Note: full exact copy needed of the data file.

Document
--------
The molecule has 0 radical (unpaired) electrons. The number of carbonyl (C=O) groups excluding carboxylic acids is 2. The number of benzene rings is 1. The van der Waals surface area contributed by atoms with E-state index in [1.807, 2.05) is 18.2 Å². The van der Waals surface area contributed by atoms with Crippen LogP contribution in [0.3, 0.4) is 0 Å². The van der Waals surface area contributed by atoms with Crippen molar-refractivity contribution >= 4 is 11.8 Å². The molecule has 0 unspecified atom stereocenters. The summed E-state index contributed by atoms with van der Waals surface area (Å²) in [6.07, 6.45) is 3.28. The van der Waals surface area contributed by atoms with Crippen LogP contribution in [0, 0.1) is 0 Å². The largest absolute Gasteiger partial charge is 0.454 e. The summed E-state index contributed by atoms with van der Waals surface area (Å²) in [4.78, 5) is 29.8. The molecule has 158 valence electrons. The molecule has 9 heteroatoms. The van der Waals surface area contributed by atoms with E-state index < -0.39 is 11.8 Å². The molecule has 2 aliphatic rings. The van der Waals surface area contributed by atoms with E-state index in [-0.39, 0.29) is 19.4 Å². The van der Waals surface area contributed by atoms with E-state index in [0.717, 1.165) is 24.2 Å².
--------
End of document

The molecule has 0 radical (unpaired) electrons. The number of carbonyl (C=O) groups excluding carboxylic acids is 2. The number of benzene rings is 1. The van der Waals surface area contributed by atoms with E-state index in [1.807, 2.05) is 18.2 Å². The van der Waals surface area contributed by atoms with Crippen LogP contribution in [0.3, 0.4) is 0 Å². The van der Waals surface area contributed by atoms with Crippen molar-refractivity contribution >= 4 is 11.8 Å². The molecule has 0 unspecified atom stereocenters. The summed E-state index contributed by atoms with van der Waals surface area (Å²) in [6.07, 6.45) is 3.28. The van der Waals surface area contributed by atoms with Crippen LogP contribution in [0, 0.1) is 0 Å². The largest absolute Gasteiger partial charge is 0.454 e. The summed E-state index contributed by atoms with van der Waals surface area (Å²) in [4.78, 5) is 29.8. The molecule has 158 valence electrons. The molecule has 9 heteroatoms. The van der Waals surface area contributed by atoms with E-state index < -0.39 is 11.8 Å². The molecule has 2 aliphatic rings. The van der Waals surface area contributed by atoms with E-state index in [-0.39, 0.29) is 19.4 Å². The van der Waals surface area contributed by atoms with E-state index in [0.717, 1.165) is 24.2 Å².